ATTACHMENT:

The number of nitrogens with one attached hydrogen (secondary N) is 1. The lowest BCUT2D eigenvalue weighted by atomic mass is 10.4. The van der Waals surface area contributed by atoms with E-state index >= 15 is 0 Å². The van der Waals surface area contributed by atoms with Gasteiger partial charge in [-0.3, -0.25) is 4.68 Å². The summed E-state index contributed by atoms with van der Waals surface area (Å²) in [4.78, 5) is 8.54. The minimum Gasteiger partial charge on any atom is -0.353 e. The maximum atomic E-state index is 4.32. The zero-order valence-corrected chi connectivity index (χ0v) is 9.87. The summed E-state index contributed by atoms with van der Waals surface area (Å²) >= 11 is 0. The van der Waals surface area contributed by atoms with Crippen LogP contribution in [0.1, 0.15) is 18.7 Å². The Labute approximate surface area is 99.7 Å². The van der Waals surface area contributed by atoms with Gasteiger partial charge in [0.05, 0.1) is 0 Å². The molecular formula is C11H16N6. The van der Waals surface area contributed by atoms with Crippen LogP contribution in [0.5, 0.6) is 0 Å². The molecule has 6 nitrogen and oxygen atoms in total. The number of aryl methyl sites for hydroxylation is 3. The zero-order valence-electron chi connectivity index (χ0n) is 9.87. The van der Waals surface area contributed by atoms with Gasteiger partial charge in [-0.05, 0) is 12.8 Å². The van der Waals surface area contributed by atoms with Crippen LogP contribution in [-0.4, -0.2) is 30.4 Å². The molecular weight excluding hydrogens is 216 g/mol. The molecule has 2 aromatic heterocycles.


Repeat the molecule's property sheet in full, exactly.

The number of nitrogens with one attached hydrogen (secondary N) is 1. The lowest BCUT2D eigenvalue weighted by atomic mass is 10.4. The van der Waals surface area contributed by atoms with E-state index >= 15 is 0 Å². The van der Waals surface area contributed by atoms with Gasteiger partial charge in [-0.3, -0.25) is 4.68 Å². The summed E-state index contributed by atoms with van der Waals surface area (Å²) in [4.78, 5) is 8.54. The minimum Gasteiger partial charge on any atom is -0.353 e. The maximum atomic E-state index is 4.32. The zero-order valence-corrected chi connectivity index (χ0v) is 9.87. The summed E-state index contributed by atoms with van der Waals surface area (Å²) >= 11 is 0. The van der Waals surface area contributed by atoms with Crippen LogP contribution in [0.1, 0.15) is 18.7 Å². The Labute approximate surface area is 99.7 Å². The van der Waals surface area contributed by atoms with Gasteiger partial charge in [0.05, 0.1) is 0 Å². The molecular formula is C11H16N6. The van der Waals surface area contributed by atoms with Crippen LogP contribution in [0.5, 0.6) is 0 Å². The molecule has 6 nitrogen and oxygen atoms in total. The number of aryl methyl sites for hydroxylation is 3. The zero-order valence-electron chi connectivity index (χ0n) is 9.87. The van der Waals surface area contributed by atoms with Gasteiger partial charge in [-0.05, 0) is 12.8 Å². The van der Waals surface area contributed by atoms with Crippen LogP contribution in [-0.4, -0.2) is 30.4 Å². The molecular weight excluding hydrogens is 216 g/mol. The molecule has 2 aromatic heterocycles.